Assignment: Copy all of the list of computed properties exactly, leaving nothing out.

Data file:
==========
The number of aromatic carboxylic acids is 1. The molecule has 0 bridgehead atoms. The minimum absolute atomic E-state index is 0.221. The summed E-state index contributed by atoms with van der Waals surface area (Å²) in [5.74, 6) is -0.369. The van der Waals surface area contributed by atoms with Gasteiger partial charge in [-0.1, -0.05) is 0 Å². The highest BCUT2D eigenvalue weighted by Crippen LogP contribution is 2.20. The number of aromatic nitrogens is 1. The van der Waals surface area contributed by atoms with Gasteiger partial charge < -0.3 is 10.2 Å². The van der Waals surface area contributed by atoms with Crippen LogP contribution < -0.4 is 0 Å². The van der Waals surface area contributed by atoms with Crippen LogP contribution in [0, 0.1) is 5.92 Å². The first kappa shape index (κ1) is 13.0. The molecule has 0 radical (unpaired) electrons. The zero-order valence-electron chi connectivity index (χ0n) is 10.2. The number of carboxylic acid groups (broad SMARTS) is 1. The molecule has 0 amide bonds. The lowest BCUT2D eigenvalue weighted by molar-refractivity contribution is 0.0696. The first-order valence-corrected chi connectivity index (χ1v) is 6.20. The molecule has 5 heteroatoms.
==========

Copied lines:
The number of aromatic carboxylic acids is 1. The molecule has 0 bridgehead atoms. The minimum absolute atomic E-state index is 0.221. The summed E-state index contributed by atoms with van der Waals surface area (Å²) in [5.74, 6) is -0.369. The van der Waals surface area contributed by atoms with Gasteiger partial charge in [-0.1, -0.05) is 0 Å². The highest BCUT2D eigenvalue weighted by Crippen LogP contribution is 2.20. The number of aromatic nitrogens is 1. The van der Waals surface area contributed by atoms with Gasteiger partial charge < -0.3 is 10.2 Å². The van der Waals surface area contributed by atoms with Crippen LogP contribution < -0.4 is 0 Å². The van der Waals surface area contributed by atoms with Crippen LogP contribution in [0, 0.1) is 5.92 Å². The first kappa shape index (κ1) is 13.0. The molecule has 0 radical (unpaired) electrons. The zero-order valence-electron chi connectivity index (χ0n) is 10.2. The number of carboxylic acid groups (broad SMARTS) is 1. The molecule has 0 amide bonds. The lowest BCUT2D eigenvalue weighted by molar-refractivity contribution is 0.0696. The first-order valence-corrected chi connectivity index (χ1v) is 6.20. The molecule has 5 heteroatoms.